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Saturday, July 20, 2024

Warhammer 40,000: Dakka Squadron is the orkiest 40K game

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It’s tempting to slip into Warhammer ork-talk when writing about dogfighting game Dakka Squadron, subjecting you to several hundred words of, “Oi, lissen! Dis ‘ere game iz da most orkiest fing evva because, wot it is, when you just zoggin’ fink about it for a minute, is a fing wot ‘as bin built from scrap an’ probably only holds togevva because some git believed in it real ‘ard like.”

I’ll spare you any more, but imagine a game that talks to you like that in every mission briefing, every upgrade menu, and every bit of audio chatter congratulating you on blowing up another turret. Now you understand the agony and the ecstasy of Warhammer 40,000: Dakka Squadron. The voice actors do creditable ork and gretchin voices, for sure. Your radio operator is supposed to sound like a squeaky little jumped-up Cockney, but he shouts one of his handful of barks every time you shoot down anything, and 90 percent of what you do in Dakka Squadron is shoot things down.

Dakka Squadron is arcade flight combat of the aggressively straightforward kind. It’s not a game that expects you to own a joystick—it doesn’t even play real well on gamepad, thanks to barrel rolls and boost all being mapped to directions on the right-stick so sensitively that I often StarFox off to the side and slam into a cliff-face when I want to speed up. I’ve been playing with mouse and keyboard instead, which works fine.

You begin by choosing which ork clan your pilot comes from, each with their own bonuses—the Bad Moons, for instance, get more money per mission because orks use teeth as currency and Bad Moons’ teeth grow back the fastest. Then you paint and apply decals to your jet, a scrapyard lump of metal held together by the orks’ subconscious psychic belief, which is why if you paint yours red it genuinely will go faster. (Mine’s black for bonus hull points, with blue trim for a chance to ignore damage.)

Each mission is set in a relatively small area. The early levels are in a canyon, while later you hurtle around a snowy mountain or a floating airbase, though I’ve only seen that one in multiplayer because I haven’t unlocked all the planets in campaign mode. The enemies are mostly rival orks, though I have fought some high-tech Adeptus Mechanicus craft that shoot beam lasers and seem surprised at being rammed by an ork jet with a nose-mounted spike.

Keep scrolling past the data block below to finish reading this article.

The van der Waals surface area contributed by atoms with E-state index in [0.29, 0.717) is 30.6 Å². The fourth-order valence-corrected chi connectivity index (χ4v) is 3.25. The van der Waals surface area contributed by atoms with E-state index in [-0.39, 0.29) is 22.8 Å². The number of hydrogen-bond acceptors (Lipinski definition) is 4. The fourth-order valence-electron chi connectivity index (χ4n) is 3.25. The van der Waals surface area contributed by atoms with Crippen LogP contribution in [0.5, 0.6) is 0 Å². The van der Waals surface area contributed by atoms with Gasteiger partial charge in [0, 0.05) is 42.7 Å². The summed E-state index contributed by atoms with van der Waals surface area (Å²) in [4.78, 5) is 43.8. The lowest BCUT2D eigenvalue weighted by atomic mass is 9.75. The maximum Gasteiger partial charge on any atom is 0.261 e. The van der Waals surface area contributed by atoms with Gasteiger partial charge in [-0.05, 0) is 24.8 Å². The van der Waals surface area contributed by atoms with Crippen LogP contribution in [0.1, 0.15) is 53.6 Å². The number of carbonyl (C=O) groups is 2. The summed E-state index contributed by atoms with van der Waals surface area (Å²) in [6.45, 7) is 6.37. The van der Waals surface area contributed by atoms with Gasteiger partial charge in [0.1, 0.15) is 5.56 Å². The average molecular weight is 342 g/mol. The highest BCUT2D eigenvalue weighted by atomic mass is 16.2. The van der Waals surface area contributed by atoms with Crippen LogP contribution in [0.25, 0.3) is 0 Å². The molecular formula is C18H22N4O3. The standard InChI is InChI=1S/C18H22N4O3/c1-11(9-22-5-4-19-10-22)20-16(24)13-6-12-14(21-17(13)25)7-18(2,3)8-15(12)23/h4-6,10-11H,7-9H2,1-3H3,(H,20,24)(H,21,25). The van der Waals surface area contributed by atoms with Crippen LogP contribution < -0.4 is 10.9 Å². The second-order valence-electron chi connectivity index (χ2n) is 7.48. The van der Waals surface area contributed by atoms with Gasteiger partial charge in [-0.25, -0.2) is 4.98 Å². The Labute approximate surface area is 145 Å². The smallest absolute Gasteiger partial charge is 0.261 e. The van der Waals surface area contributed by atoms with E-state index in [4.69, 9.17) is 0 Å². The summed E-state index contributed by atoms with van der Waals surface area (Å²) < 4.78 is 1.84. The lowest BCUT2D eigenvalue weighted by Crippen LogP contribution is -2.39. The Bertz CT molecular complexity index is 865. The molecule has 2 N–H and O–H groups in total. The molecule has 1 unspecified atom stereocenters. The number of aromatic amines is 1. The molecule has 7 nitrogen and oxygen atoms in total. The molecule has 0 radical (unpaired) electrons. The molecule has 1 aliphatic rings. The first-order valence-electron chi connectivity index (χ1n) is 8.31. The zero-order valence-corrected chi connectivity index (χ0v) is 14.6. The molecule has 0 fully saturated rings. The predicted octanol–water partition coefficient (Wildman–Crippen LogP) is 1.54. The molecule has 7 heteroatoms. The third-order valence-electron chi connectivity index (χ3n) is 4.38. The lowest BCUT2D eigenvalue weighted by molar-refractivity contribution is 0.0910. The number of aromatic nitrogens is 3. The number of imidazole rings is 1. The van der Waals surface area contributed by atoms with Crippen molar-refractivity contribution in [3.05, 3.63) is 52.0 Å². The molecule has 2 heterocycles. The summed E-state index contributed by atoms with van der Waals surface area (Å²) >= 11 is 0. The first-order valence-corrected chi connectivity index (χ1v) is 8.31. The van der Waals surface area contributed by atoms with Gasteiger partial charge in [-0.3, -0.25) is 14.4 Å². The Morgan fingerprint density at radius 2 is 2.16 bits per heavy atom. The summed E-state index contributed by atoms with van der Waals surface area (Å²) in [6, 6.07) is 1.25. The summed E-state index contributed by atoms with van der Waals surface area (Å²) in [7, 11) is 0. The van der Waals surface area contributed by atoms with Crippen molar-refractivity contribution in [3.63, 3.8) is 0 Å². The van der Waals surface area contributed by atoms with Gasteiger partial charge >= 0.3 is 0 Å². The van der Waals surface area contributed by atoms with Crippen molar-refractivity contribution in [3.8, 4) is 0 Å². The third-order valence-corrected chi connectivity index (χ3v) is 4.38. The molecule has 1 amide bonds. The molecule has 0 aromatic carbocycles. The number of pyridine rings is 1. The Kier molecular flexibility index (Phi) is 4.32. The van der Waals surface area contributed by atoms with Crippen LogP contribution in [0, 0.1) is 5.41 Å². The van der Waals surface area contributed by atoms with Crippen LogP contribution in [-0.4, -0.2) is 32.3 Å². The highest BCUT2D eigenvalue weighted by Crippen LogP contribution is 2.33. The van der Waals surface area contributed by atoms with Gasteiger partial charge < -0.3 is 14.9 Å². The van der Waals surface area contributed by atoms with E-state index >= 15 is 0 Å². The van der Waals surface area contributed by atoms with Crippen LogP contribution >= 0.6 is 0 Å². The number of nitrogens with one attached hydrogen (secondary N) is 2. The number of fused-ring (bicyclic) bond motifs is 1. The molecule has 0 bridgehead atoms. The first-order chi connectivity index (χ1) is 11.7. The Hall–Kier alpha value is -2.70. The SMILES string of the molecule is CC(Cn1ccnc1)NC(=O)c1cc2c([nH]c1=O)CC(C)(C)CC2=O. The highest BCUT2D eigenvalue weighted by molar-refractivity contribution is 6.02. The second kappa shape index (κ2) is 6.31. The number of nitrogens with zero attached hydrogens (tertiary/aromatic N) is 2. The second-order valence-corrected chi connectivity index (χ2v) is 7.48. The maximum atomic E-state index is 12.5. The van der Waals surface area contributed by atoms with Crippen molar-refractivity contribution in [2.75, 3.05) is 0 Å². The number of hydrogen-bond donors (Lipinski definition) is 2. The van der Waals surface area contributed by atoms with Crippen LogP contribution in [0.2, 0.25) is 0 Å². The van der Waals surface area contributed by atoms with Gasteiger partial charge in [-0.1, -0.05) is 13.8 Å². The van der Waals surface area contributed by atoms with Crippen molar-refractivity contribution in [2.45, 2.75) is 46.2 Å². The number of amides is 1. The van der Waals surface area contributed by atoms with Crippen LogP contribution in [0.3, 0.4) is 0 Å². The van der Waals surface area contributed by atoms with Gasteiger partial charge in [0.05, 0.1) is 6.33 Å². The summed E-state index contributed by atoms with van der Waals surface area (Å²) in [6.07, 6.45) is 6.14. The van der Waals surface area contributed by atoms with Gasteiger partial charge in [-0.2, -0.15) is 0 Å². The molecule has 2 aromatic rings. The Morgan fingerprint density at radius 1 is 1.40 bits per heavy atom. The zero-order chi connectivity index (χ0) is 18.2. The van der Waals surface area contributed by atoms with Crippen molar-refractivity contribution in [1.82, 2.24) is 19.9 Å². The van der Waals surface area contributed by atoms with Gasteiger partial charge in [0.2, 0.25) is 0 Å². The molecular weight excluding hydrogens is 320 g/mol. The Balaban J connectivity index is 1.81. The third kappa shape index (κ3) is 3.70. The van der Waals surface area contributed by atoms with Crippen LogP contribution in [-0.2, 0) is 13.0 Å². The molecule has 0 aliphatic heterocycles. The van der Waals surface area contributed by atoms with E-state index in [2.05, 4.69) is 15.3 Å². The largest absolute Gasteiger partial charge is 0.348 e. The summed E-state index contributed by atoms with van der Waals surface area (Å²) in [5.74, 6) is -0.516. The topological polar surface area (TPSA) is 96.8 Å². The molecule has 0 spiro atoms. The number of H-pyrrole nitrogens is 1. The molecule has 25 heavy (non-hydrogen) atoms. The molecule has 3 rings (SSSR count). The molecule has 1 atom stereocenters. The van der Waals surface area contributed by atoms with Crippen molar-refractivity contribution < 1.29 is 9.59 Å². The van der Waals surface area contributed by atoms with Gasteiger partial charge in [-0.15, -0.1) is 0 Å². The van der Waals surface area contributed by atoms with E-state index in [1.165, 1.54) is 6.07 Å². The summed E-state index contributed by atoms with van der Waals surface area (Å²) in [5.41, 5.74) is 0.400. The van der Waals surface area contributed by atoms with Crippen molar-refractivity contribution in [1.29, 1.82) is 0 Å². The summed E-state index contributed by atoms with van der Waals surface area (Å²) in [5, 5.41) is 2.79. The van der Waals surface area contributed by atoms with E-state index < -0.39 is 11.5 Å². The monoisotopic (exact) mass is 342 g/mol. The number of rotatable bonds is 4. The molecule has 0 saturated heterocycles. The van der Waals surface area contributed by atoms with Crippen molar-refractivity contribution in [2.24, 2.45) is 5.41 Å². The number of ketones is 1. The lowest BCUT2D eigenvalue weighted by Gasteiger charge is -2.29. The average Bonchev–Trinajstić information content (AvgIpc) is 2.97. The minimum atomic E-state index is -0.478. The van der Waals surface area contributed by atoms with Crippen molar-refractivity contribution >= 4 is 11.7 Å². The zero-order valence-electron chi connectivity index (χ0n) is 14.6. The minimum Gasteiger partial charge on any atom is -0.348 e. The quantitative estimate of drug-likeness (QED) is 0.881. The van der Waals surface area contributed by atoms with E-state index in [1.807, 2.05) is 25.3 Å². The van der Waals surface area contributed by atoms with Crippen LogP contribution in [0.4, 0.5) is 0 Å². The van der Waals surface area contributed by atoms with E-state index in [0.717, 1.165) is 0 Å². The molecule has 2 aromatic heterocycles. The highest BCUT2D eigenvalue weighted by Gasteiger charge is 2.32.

The central act of flying around shooting stuff is pretty good. The guns chatter away, and being able to sacrifice some health to ram other planes to bits is a very ork way of shortening a dogfight. You can of course do a barrel roll, and pull a 180 with an engine-chugging sound like you’re revving a motorbike. The AI orks collide with things frequently, but then of course they do—they’re orks. They seem to just bounce off whatever they hit. 

Dogfighting in multiplayer is much more challenging, and I spent a fun evening chasing some friends through warpstorms and Necron caves. There’s not much to it, though. You can only fly ork jets and the bots are always orks too. Dakka Squadron is maybe a bit too committed to its theme. The soundtrack is another example of this, a wail of deedly-deedly guitar so constant we all lowered its volume. I dropped the volume of the dialogue as well after hearing “dakka dakka dakka!” a dozen times too many.

That stuff is forgivable. It’s a game about orks that’s a bit too orky for its own good, because it’s not aimed at 40K dilettantes like me who never committed to an army and ended up with a couple thousand points of Blood Angels and a bunch of tyranids, and now mostly just read the novels. It’s for people who collect ork armies in every 40K game, and have gone through more green paint than Picasso.

The big frustration I have with Dakka Squadron is how long some of the levels are, with multiple waves of planes and additional objectives popping up when you think you’re done. Every time I’ve been blown up, then had to restart an entire mission from scratch while a London radio goblin screeches the objectives, I’ve wanted to quit instead. 

Fortunately, mid-mission checkpoints are on the way (I asked the devs and they said the feature is on the “priority list to implement in live ops”), and with that one change I’ll come back to Dakka Squadron. Right now though, the thought of retrying this mission I’m stuck on one more time has made me zog right off instead.

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